While it’s good to improve the situation in towns, a new problem has popped up in areas outside of towns. Kari Eneas, Confederated Salish and Kootenai Tribes biologist, warned the committee about problems she’s having with Hipcamps, or privately-run campgrounds on private property advertised by companies similar to AirBnB or VRBO.

The CSKT have been working with the Montana Department of Transportation to install more wildlife crossing structures under Highway 93 near St. Ignatius. But as they started installing fencing to funnel wildlife toward the crossing structure at Mission Creek - a popular travel corridor for wildlife, including grizzly bears - they discovered property along the creek with an orchard on one side of the highway and the Mission Creek Hipcamp on the other.

“They were uninterested in electric fences, they were uninterested in securing their garbage. We’re trying to get through the point that this is a corridor that bears are moving through. But they weren’t receptive to helping find a solution to the problem,” Eneas said.

An estimated dozen Hipcamps dot the Mission Valley and many campers aren’t going to know that grizzly bears regularly travel through. MDOT biologist Joe Weigand said the discovery of the Hipcamp along Mission Creek was disappointing.

“It really put a wrench into finalizing those plans and getting the project out to contract. We really don’t want to put an 8-foot fence up along the campsite and then any bears that might come along, they’re forced to stay within the campsite until they get to the crossing structure,” Weigand said. “We’re accustomed to looking for subdivisions. This is something new to us.”

The committee brainstormed ideas for how to get Hipcamp hosts to follow bear-safe guidelines.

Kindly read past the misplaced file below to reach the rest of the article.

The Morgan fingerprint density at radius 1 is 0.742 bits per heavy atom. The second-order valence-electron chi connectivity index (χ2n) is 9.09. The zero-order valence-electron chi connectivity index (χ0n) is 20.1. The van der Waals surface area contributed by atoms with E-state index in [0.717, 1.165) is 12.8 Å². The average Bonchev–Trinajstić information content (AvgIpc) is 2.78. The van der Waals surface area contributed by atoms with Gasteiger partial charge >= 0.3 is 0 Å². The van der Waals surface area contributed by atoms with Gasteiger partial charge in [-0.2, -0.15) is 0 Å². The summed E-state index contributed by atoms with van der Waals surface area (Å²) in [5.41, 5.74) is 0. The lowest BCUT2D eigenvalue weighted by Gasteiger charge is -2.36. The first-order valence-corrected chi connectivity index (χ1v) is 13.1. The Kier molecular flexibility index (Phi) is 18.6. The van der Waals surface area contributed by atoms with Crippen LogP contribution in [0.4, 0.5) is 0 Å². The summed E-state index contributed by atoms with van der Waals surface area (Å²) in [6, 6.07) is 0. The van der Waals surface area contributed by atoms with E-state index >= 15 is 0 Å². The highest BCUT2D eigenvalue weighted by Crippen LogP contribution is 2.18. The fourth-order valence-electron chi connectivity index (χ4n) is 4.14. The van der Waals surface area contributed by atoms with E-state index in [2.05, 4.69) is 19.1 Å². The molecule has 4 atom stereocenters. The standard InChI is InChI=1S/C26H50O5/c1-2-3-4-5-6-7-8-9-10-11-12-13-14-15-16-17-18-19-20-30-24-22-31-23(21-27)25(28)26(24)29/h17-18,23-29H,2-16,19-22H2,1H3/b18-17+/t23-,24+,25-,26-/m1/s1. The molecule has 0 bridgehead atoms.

Hilary Cooley, U.S. Fish and Wildlife Service Grizzly Bear Recovery Coordinator, said the cyclist that was killed in Ovando last year was also at a private campground and wasn’t warned about not having food in and around tents.

“How do we forcefully and consistently send that message around? So even if people aren’t interested in bear conservation, they might take the human-safety part seriously. And how to get that out to these private places?” Cooley said.

Grizzly bear research assistant Lori Roberts suggested asking the Hipcamp company to require hosts to use bear-smart practices in order to get insurance. There’s been talk about doing the same with AirBnB and VRBO, such as leaving flyers or posters in the houses.

“It’s maybe like talking to real estate agencies about letting people know they’re buying in bear country. It’s like they don’t want to let people know because it might scare people away. We’re not scaring anyone away,” Roberts said. “Let’s go straight to the source and say, ‘Guess what? You’ve got to jump through one more hoop and make it bear smart.’”

FWP Region 4 supervisor Gary Bertellotti said the issue wasn’t confined to the NCDE region.

“We’re seeing it everywhere,” Bertellotti said. “I wonder if there’s a concerted effort to address this new influx of people who don’t understand grizzly bear conservation, don’t understand grizzly bear conflict. They’re actually increasing the potential for a whole new surge in conflict related to human activity and human safety.”

Subcommittee chair Kurt Steele said he’d present the issue to the IGBC executive committee.